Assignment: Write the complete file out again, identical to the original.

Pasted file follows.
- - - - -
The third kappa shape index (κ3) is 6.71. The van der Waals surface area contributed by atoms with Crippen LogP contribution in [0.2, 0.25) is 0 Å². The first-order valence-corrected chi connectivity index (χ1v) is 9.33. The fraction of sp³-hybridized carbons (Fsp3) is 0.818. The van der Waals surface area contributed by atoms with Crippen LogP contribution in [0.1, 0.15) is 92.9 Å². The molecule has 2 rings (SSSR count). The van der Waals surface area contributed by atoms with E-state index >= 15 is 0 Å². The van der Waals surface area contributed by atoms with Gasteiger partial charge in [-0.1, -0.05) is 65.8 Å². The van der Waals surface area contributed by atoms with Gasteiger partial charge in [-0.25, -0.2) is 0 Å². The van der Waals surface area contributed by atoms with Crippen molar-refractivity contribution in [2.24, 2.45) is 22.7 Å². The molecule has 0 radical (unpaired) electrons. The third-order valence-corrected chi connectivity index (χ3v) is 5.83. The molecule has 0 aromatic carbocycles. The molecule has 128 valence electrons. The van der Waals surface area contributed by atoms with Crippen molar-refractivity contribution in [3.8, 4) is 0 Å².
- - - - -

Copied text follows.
The third kappa shape index (κ3) is 6.71. The van der Waals surface area contributed by atoms with Crippen LogP contribution in [0.2, 0.25) is 0 Å². The first-order valence-corrected chi connectivity index (χ1v) is 9.33. The fraction of sp³-hybridized carbons (Fsp3) is 0.818. The van der Waals surface area contributed by atoms with Crippen LogP contribution in [0.1, 0.15) is 92.9 Å². The molecule has 2 rings (SSSR count). The van der Waals surface area contributed by atoms with E-state index >= 15 is 0 Å². The van der Waals surface area contributed by atoms with Gasteiger partial charge in [-0.1, -0.05) is 65.8 Å². The van der Waals surface area contributed by atoms with Gasteiger partial charge in [-0.25, -0.2) is 0 Å². The van der Waals surface area contributed by atoms with Crippen molar-refractivity contribution in [2.24, 2.45) is 22.7 Å². The molecule has 0 radical (unpaired) electrons. The third-order valence-corrected chi connectivity index (χ3v) is 5.83. The molecule has 0 aromatic carbocycles. The molecule has 128 valence electrons. The van der Waals surface area contributed by atoms with Crippen molar-refractivity contribution in [3.8, 4) is 0 Å².